Racism -- the unintended legacy of the World Cup

The World Cup might be over but unfortunately racist presence lingers on Hungarian social media.

Ivett Körösi
Ivett Körösi Nepszava, Hungary
Source: Nepszava
Racism -- the unintended legacy of the World Cup - NewsMavens
István Hollik, Wikimedia Commons

Why this story matters:

“The migrants have won… and they are running around with the French national flag” -- this is one of several comments that flooded Facebook on the afternoon of the final of the World Cup. 

Many of these hateful comments landed on the wall of my friends, who suddenly did not know what to do: is it enough to hide the post or should they end the virtual (and often real-life) friendship? As Roxanne D’Arco pointed out, the diversity of the French team was noted and celebrated in most of the French media, the World Cup brought out racism in some Hungarians.

The World Cup has usually been seen as a glorious battle between countries but for some it has become a battleground of ideologies.

Especially after a politician of the Christian Democratic People’s Party, the coalition partner of the ruling Fidesz, weighed in.

“The World Cup final has an important message regarding Europe’s future too: a migrant country is playing against a Christian country that is proud of its national identity” -- wrote  István Hollik, renowned for his extremist views, in a social media post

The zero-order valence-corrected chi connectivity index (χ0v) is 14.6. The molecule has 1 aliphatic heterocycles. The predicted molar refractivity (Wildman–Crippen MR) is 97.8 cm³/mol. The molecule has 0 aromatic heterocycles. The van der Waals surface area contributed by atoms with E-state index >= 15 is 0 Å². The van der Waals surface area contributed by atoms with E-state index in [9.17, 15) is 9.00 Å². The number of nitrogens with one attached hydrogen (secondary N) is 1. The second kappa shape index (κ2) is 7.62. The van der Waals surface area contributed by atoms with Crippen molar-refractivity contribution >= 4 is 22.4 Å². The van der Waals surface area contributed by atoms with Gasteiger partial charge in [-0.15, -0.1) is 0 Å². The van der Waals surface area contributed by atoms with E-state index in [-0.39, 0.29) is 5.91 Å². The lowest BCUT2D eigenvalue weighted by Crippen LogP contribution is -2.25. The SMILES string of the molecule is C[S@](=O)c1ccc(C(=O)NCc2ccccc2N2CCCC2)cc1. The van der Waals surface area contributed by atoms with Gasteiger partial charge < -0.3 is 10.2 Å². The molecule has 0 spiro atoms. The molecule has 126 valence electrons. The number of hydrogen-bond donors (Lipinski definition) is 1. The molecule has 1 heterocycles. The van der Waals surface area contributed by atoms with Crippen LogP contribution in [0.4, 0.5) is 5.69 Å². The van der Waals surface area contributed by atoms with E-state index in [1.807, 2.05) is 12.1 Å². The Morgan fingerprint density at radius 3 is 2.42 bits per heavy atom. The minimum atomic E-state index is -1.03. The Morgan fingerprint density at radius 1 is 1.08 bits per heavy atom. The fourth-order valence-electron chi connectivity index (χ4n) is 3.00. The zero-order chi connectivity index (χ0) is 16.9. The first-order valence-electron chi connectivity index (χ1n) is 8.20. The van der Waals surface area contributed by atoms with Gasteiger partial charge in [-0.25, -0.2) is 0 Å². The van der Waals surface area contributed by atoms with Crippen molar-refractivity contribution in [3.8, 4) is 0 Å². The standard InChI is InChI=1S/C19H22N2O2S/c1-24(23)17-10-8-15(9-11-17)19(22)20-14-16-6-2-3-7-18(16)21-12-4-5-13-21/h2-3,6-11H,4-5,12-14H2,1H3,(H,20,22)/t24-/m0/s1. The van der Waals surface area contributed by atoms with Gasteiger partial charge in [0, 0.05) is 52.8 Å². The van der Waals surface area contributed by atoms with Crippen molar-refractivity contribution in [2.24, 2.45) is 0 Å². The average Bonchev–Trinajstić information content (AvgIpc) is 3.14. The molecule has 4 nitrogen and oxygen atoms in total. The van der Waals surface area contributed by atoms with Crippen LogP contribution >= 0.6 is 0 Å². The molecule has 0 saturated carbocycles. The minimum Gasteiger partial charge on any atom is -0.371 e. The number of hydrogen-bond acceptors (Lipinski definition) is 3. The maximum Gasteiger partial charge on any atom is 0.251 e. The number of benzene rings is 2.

As György Sebes, the Népszava journalist who wrote in the opinion piece recommended below, states, “this historical and political ignorance and narrow-mindedness would be completely irrelevant if it was not the official viewpoint of the Hungarian ruling elite.”

While such comments from populist politicians are becoming more and more common, average citizens will now feel encouraged to voice racism on all platforms.

Details from the story:

  • István Hollik was not the first politician to put the World Cup in an ideological context. Viktor Orbán, the Hungarian Prime Minister called the success of the Croats a “glory of the region”, emphasising that the Croats “represent the same football culture to which we belong as well”. Although he was talking about “football culture” it is hard not to understand his comment as a reference to a European, Christian, all-white culture.
  • Under the Facebook-post of István Hollik there are more than a thousand comments by now, many of these criticize the politician.
  • Hollik became “internationally renowned” when he released a video in March in which Sweden was depicted as the epicentre of a civil war fought between migrants and the police.
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